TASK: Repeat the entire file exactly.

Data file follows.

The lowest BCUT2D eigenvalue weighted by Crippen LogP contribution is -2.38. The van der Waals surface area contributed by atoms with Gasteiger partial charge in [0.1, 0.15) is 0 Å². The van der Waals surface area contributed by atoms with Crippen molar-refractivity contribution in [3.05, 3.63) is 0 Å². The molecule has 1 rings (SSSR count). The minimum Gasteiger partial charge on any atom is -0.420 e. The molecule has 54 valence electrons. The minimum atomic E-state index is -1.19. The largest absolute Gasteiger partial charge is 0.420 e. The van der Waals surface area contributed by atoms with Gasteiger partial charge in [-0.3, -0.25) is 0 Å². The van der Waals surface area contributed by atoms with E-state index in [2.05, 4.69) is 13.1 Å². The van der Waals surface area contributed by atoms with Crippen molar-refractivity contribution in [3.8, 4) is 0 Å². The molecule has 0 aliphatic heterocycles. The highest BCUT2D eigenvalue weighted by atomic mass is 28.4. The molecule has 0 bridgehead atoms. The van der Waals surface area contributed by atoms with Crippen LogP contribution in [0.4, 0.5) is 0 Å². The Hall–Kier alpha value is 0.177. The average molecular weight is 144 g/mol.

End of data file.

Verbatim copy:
The lowest BCUT2D eigenvalue weighted by Crippen LogP contribution is -2.38. The van der Waals surface area contributed by atoms with Gasteiger partial charge in [0.1, 0.15) is 0 Å². The van der Waals surface area contributed by atoms with Crippen molar-refractivity contribution in [3.05, 3.63) is 0 Å². The molecule has 1 rings (SSSR count). The minimum Gasteiger partial charge on any atom is -0.420 e. The molecule has 54 valence electrons. The minimum atomic E-state index is -1.19. The largest absolute Gasteiger partial charge is 0.420 e. The van der Waals surface area contributed by atoms with Gasteiger partial charge in [-0.3, -0.25) is 0 Å². The van der Waals surface area contributed by atoms with E-state index in [2.05, 4.69) is 13.1 Å². The van der Waals surface area contributed by atoms with Crippen molar-refractivity contribution in [3.8, 4) is 0 Å². The molecule has 0 aliphatic heterocycles. The highest BCUT2D eigenvalue weighted by atomic mass is 28.4. The molecule has 0 bridgehead atoms. The van der Waals surface area contributed by atoms with Crippen LogP contribution in [0.4, 0.5) is 0 Å². The Hall–Kier alpha value is 0.177. The average molecular weight is 144 g/mol.